July End Notes….

Well it’s August finally and I am glad that the end of the year is finally here. As most of my old readers are aware, I always have an affinity for the Autumn – Winter part of the year than the Spring – Summer months! Onwards, I say!

July was a much more productive month than most. The month infact saw two whole weeks of being chemo side effect free and I was able to get a lot more reading and writing done as well as socializing as always!

The reading this month was very good after some of the dry spells, the previous months. White Spines was an amazing read that only bookworms can appreciate; the joy of collecting and finding small treasures within the pages, especially if they are bought second hand. Greenwood made me think a lot, about the environment and you can read my thoughts here. Tomb of Sand blew me away; 3 weeks after having finished the book, I am still processing it to be able to write a full length review. Animal Farm is always a thought provoking book to read, as relevant today as when it was originally published. All in all a great reading month; I have a few reading in progress that is spilling over in August; Invisible Cities by Italo Calvino, On Writing by Margaret Atwood and Conversations on Love by Natasha Lunn. I am also excited about doing an in depth reading of Persuasions and Mansfield Park as part of Austen in August , hosted by Adam Burgess.

There was a lot of eating and merry making this month as well long walks in the evenings and here are some glimpses of all the fun that was had!

July finally saw the onset of the monsoons in this part of the world. I wrote a post about it on my Insta page, and I cannot help but duplicate some of that here, considering how vital this season is to the Indian sub continent. Monsoon brings many things to people of the Indian subcontinent besides of course relief from unceasing heat, that storms down from the heaven and rises from the earth, suffocating all living things in-between! It has many socio economic benefits – it is one the primary source of fresh water. It has a major impact on the crop cycle which in turn has a major impacts on the economy of an agricultural intensive country like India. And naturally Indian culture is replete with songs, poems and prose about this natural gift. Raag Malhar is a collections of Raags that is supposed to induce rains. Meghdoot, meaning the cloud messenger is the play of plays written by Kalidas in 5th century AD where a banished nature spirit asks a cloud to take his message to his wife. Nobel Laureate Rabindranath Tagore has written profusely about rains and monsoons in this region. Bollywood has films after films that showcased the importance of these rains in the life of an Indian farmer, besides of several rain song numbers. Every home in the region has a special menu associated with Monsoons, fried fritters, tea and many local delicacies. Monsoons are not simply a season in the subcontinent, it is an emotion, it is an expression and it is integral to the identity of this region and her people.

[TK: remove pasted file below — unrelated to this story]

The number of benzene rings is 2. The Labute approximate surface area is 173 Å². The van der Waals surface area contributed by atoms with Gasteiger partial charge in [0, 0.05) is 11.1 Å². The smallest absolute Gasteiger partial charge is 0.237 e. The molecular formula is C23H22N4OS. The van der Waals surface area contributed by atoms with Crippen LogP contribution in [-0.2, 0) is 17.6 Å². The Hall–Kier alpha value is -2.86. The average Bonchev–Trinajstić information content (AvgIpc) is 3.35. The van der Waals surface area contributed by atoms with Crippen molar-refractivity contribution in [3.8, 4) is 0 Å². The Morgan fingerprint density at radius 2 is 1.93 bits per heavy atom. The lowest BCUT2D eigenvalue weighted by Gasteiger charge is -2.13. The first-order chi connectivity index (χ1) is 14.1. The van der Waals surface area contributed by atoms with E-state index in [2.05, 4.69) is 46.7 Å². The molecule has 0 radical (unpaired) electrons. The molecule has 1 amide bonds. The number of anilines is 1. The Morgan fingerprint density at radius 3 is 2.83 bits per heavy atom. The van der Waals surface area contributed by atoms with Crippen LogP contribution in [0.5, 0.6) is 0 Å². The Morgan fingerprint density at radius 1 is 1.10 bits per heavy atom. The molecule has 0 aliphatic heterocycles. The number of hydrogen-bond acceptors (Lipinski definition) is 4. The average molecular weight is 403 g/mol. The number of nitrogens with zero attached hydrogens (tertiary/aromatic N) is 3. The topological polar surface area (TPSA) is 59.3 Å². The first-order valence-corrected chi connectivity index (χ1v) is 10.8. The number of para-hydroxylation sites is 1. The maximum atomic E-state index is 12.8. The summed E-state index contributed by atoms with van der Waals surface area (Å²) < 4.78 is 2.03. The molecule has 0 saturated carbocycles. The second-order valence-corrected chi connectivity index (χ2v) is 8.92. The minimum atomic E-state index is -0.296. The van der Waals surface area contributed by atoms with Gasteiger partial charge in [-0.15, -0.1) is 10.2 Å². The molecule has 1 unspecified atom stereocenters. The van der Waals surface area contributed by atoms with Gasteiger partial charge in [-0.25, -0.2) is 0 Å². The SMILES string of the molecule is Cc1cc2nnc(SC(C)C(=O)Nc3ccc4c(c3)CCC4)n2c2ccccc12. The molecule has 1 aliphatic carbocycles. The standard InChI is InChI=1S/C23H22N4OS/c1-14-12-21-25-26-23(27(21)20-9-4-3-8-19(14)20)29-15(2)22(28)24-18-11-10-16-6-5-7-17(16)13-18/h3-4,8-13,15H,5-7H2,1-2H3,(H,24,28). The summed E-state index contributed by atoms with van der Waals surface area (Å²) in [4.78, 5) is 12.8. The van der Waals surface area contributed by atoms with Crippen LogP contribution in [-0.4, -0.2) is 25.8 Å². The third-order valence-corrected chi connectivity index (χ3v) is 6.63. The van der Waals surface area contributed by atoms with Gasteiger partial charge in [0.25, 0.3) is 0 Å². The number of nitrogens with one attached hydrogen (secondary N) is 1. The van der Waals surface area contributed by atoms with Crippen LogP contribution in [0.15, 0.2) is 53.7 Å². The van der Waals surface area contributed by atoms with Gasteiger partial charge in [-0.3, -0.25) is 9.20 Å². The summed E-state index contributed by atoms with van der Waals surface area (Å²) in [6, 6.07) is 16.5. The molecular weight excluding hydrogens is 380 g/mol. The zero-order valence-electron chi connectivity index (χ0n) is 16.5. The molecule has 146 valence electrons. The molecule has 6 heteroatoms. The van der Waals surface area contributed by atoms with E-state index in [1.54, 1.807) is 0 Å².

I spent most of July listening to Jazz and more Jazz . I love the old Jazz classics and rediscovered my love for Glenn Miller and have been playing his albums in loop these past few weeks.

July then was truly a wonderous month, but I am so glad its August. I leave you with a poem for August called August by Mary Oliver –

When the blackberries hang
swollen in the woods, in the brambles
nobody owns, I spend

all day among the high
branches, reaching
my ripped arms, thinking

of nothing, cramming
the black honey of summer
into my mouth; all day my body

accepts what it is. In the dark
creeks that run by there is
this thick paw of my life darting among

the black bells, the leaves; there is
this happy tongue.

How was your July? Do you have any special plans for August?

To The Everest

In everyday, urban saying sort of thing, a frequently used saying is your vibe attracts your tribe. Now I know this to be wholly true because , look at this book tribe I have !! And this holds true for my non bookish world as well. At a recent professional women’s event , I met a tribe member, who loved food ( so me! ), travel ( me again ) but more pertinently, shared my abiding love for the mountains, especially the Himalayas. As we bonded over the treks and the lesser known pathways to the Himalayas , it came about that Saachi Dhillon had written a book on her trek to Everest Base Camp. Naturally the book now needed to be read!

Everest for the non initiated is the highest peak of Himalayas and also the highest point on earth. The route to this peak is challenging and downright dangerous and many have lost their lives in the quest of the Everest (George Mallory of course comes first to one’s mind). The trek usually happens in many stages , the first being reaching the Everest Base Camp. And though it’s called the base camp, the trek is nothing but difficult and not recommended for first time high altitude hikers. However Saachi believes in living on the edge and the Everest Base Camp was the initiation right she chose to kickstart her high altitude trekking adventure.

Dreaming of Everest is an account of this adventure. Saachi’s journey starts off from the small Ramechhap Airport in Nepal and with the ultimate destination being the Everest Base Camp. It follows her journey as she meets her hiking group, walks through pit stops where everything is available for an exorbitant costs to small hole in the place where only few basics are available. She would watch the film Everest at the sitting at base of the the peak and be almost thrown off by a yak. She would lose things and find many insights about herself including the courage to continue when her body was ready to give up. And through of all this, the Everest beckoned and kept her company!